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ontario lockdown

Mississauga mayor thinks another stay-at-home order is on the way for Ontario

Mississauga mayor Bonnie Crombie, who just days ago was asking that her city be allowed to progress into the red zone without the rest of Peel Region, is now fearing that rising COVID-19 case numbers will spell out another stay-at-home order for Mississauga, neighbouring Brampton and potentially the rest of the province.

Crombie feels as if the order would likely be region-wide, she told, but that it could also be like the widespread shutdown we saw implemented for all of Ontario on Boxing Day.

"We see regions moving in the wrong direction," she told the news outlet, referencing the fact that a number have had to move from more open coloured zones into more prohibitive ones lately, and that some have even the emergency brake pulled. "It is something they are watching very closely, it could happen."

Crombie's worries are that Peel, which is already in the grey zone with an amendment allowing patio dining, would be put back under something even more locked down than grey, like the provincial shutdown it just emerged from on March 8, which included a formal stay-at-home order from Premier Doug Ford.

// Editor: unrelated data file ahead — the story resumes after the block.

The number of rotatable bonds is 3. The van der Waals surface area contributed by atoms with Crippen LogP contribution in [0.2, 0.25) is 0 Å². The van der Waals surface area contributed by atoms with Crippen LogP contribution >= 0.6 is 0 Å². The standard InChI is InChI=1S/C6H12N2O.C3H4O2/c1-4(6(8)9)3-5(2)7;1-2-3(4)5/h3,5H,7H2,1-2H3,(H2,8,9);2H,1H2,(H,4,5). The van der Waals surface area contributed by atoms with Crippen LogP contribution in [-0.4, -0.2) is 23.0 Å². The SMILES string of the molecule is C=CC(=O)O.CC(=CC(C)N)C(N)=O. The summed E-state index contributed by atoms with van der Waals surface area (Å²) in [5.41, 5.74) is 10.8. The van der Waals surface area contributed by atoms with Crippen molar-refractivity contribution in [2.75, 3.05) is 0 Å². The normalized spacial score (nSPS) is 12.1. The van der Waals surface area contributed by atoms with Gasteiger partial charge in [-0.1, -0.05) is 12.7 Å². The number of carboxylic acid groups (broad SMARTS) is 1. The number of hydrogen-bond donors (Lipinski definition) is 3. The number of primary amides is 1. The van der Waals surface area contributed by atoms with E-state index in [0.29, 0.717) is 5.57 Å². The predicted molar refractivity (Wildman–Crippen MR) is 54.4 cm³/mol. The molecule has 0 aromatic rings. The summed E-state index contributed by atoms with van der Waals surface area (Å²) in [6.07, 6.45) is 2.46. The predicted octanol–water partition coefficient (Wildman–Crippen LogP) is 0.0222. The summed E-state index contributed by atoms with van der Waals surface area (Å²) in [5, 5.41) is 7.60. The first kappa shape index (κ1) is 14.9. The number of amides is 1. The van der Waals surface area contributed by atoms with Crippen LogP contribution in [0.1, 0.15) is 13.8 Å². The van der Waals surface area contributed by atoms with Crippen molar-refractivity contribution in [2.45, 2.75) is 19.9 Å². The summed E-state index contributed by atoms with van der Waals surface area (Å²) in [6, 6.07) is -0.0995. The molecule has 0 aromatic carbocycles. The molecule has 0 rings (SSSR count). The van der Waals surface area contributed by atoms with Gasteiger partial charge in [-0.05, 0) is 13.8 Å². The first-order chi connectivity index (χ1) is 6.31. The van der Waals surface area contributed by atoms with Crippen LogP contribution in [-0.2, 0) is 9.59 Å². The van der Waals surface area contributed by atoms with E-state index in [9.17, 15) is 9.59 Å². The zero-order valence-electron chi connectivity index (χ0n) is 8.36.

It was on March 10 that Crombie said in a presser "we've done a great job here in Mississauga, keeping the numbers down, keeping on top of the guidelines and taking the advice of public health. I think we deserve to open in red."

She now says the thought of having to be locked down further when her city was so close to the red zone — in which gyms, salons, indoor dining, and other business operations can reopen — is "oppressing."

Meanwhile, the region's Medical Officer of Health has expressed concern over infection rates amid the third wave, and has indicated that things are pretty touch and go, with numbers being assessed on a day-by-day basis to determine whether further measures should be implemented.

The most recent data from the province shows a new daily case count of 309 in Peel on March 23, compared to 253 one week prior. Incidence rate per 100,000 people in the highest in Peel than any region in the province, and has slowly risen from 4,025.8 on March 16 to 4,164.7 on Saturday.

Lead photo by

Sanjin Avdicevic

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